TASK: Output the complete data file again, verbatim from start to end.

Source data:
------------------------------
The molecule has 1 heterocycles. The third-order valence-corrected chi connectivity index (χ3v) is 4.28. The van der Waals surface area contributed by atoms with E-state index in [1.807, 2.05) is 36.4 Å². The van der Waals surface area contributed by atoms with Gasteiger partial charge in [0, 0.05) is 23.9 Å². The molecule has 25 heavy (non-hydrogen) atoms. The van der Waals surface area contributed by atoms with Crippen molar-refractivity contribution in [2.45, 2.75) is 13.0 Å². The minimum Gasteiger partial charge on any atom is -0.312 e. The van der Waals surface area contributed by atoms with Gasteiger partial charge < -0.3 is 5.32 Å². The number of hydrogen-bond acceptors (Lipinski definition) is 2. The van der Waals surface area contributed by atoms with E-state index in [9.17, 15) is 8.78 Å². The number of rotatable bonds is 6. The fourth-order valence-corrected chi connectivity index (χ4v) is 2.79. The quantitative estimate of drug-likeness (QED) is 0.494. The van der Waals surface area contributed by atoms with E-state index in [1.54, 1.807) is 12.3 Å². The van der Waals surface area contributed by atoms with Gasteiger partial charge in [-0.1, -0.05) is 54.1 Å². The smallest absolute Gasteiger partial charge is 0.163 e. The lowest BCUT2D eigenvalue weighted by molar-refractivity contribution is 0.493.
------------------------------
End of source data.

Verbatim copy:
The molecule has 1 heterocycles. The third-order valence-corrected chi connectivity index (χ3v) is 4.28. The van der Waals surface area contributed by atoms with E-state index in [1.807, 2.05) is 36.4 Å². The van der Waals surface area contributed by atoms with Gasteiger partial charge in [0, 0.05) is 23.9 Å². The molecule has 25 heavy (non-hydrogen) atoms. The van der Waals surface area contributed by atoms with Crippen molar-refractivity contribution in [2.45, 2.75) is 13.0 Å². The minimum Gasteiger partial charge on any atom is -0.312 e. The van der Waals surface area contributed by atoms with Gasteiger partial charge < -0.3 is 5.32 Å². The number of hydrogen-bond acceptors (Lipinski definition) is 2. The van der Waals surface area contributed by atoms with E-state index in [9.17, 15) is 8.78 Å². The number of rotatable bonds is 6. The fourth-order valence-corrected chi connectivity index (χ4v) is 2.79. The quantitative estimate of drug-likeness (QED) is 0.494. The van der Waals surface area contributed by atoms with E-state index in [1.54, 1.807) is 12.3 Å². The van der Waals surface area contributed by atoms with Gasteiger partial charge in [-0.1, -0.05) is 54.1 Å². The smallest absolute Gasteiger partial charge is 0.163 e. The lowest BCUT2D eigenvalue weighted by molar-refractivity contribution is 0.493.